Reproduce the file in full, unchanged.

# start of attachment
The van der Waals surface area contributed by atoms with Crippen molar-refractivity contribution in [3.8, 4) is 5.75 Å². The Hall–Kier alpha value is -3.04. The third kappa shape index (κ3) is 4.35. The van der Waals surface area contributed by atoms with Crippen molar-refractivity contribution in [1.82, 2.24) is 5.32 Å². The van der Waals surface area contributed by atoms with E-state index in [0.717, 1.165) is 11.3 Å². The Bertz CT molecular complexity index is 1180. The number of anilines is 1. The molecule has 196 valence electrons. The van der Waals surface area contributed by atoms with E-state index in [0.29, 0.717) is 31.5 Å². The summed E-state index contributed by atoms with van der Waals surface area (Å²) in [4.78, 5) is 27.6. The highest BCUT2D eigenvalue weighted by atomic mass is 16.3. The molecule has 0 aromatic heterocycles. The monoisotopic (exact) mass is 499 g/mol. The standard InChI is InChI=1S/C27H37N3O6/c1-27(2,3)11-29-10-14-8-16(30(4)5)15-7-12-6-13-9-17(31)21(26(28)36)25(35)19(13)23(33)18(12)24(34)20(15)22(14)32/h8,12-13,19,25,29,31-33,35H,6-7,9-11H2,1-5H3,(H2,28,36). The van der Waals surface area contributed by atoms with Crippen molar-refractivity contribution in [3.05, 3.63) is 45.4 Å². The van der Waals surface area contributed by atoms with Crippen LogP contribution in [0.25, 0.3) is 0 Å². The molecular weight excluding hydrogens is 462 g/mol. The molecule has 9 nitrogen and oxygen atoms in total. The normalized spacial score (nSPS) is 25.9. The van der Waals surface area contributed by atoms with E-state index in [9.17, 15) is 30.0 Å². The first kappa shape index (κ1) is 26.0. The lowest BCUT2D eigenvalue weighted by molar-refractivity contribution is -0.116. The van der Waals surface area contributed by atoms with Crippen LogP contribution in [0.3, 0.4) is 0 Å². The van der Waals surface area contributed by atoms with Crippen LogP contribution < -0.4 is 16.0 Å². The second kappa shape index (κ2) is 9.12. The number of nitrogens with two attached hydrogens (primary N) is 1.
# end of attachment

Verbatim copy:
The van der Waals surface area contributed by atoms with Crippen molar-refractivity contribution in [3.8, 4) is 5.75 Å². The Hall–Kier alpha value is -3.04. The third kappa shape index (κ3) is 4.35. The van der Waals surface area contributed by atoms with Crippen molar-refractivity contribution in [1.82, 2.24) is 5.32 Å². The van der Waals surface area contributed by atoms with E-state index in [0.717, 1.165) is 11.3 Å². The Bertz CT molecular complexity index is 1180. The number of anilines is 1. The molecule has 196 valence electrons. The van der Waals surface area contributed by atoms with E-state index in [0.29, 0.717) is 31.5 Å². The summed E-state index contributed by atoms with van der Waals surface area (Å²) in [4.78, 5) is 27.6. The highest BCUT2D eigenvalue weighted by atomic mass is 16.3. The molecule has 0 aromatic heterocycles. The monoisotopic (exact) mass is 499 g/mol. The standard InChI is InChI=1S/C27H37N3O6/c1-27(2,3)11-29-10-14-8-16(30(4)5)15-7-12-6-13-9-17(31)21(26(28)36)25(35)19(13)23(33)18(12)24(34)20(15)22(14)32/h8,12-13,19,25,29,31-33,35H,6-7,9-11H2,1-5H3,(H2,28,36). The van der Waals surface area contributed by atoms with Crippen molar-refractivity contribution in [3.05, 3.63) is 45.4 Å². The van der Waals surface area contributed by atoms with Crippen LogP contribution in [0.25, 0.3) is 0 Å². The molecular weight excluding hydrogens is 462 g/mol. The molecule has 9 nitrogen and oxygen atoms in total. The normalized spacial score (nSPS) is 25.9. The van der Waals surface area contributed by atoms with E-state index in [9.17, 15) is 30.0 Å². The first kappa shape index (κ1) is 26.0. The lowest BCUT2D eigenvalue weighted by molar-refractivity contribution is -0.116. The van der Waals surface area contributed by atoms with Crippen LogP contribution in [0.3, 0.4) is 0 Å². The van der Waals surface area contributed by atoms with Crippen LogP contribution < -0.4 is 16.0 Å². The second kappa shape index (κ2) is 9.12. The number of nitrogens with two attached hydrogens (primary N) is 1.